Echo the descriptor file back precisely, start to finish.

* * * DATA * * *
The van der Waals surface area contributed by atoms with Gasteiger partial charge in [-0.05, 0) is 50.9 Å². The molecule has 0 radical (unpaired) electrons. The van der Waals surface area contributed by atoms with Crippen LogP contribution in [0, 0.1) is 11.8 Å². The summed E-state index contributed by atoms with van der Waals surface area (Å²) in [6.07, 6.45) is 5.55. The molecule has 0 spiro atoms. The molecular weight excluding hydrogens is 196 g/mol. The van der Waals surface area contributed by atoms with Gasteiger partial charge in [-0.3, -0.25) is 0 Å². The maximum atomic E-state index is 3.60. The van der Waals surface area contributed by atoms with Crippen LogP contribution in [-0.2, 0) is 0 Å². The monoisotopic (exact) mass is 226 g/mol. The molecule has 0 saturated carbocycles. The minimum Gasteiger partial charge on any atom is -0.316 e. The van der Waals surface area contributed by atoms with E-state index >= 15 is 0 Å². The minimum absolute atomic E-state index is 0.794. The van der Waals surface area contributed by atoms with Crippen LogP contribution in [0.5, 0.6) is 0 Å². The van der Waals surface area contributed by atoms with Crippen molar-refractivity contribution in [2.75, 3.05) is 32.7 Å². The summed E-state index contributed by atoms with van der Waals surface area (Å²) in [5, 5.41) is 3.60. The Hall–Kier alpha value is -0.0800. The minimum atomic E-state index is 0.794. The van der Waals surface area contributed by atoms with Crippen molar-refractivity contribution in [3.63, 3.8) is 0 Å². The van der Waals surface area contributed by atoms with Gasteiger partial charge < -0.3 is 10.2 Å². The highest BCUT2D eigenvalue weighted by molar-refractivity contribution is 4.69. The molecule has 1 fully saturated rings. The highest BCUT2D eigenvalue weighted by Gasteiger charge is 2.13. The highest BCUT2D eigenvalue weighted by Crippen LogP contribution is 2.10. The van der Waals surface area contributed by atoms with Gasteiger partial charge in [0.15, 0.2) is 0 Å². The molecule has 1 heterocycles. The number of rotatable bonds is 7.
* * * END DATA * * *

The van der Waals surface area contributed by atoms with Gasteiger partial charge in [-0.05, 0) is 50.9 Å². The molecule has 0 radical (unpaired) electrons. The van der Waals surface area contributed by atoms with Crippen LogP contribution in [0, 0.1) is 11.8 Å². The summed E-state index contributed by atoms with van der Waals surface area (Å²) in [6.07, 6.45) is 5.55. The molecule has 0 spiro atoms. The molecular weight excluding hydrogens is 196 g/mol. The van der Waals surface area contributed by atoms with Gasteiger partial charge in [-0.3, -0.25) is 0 Å². The maximum atomic E-state index is 3.60. The van der Waals surface area contributed by atoms with Crippen LogP contribution in [-0.2, 0) is 0 Å². The monoisotopic (exact) mass is 226 g/mol. The molecule has 0 saturated carbocycles. The minimum Gasteiger partial charge on any atom is -0.316 e. The van der Waals surface area contributed by atoms with E-state index >= 15 is 0 Å². The minimum absolute atomic E-state index is 0.794. The van der Waals surface area contributed by atoms with Crippen LogP contribution in [0.5, 0.6) is 0 Å². The van der Waals surface area contributed by atoms with Crippen molar-refractivity contribution in [2.75, 3.05) is 32.7 Å². The summed E-state index contributed by atoms with van der Waals surface area (Å²) in [5, 5.41) is 3.60. The Hall–Kier alpha value is -0.0800. The minimum atomic E-state index is 0.794. The van der Waals surface area contributed by atoms with Crippen molar-refractivity contribution in [3.63, 3.8) is 0 Å². The van der Waals surface area contributed by atoms with Gasteiger partial charge < -0.3 is 10.2 Å². The highest BCUT2D eigenvalue weighted by molar-refractivity contribution is 4.69. The molecule has 1 fully saturated rings. The highest BCUT2D eigenvalue weighted by Gasteiger charge is 2.13. The highest BCUT2D eigenvalue weighted by Crippen LogP contribution is 2.10. The van der Waals surface area contributed by atoms with Gasteiger partial charge in [0.15, 0.2) is 0 Å². The molecule has 1 heterocycles. The number of rotatable bonds is 7.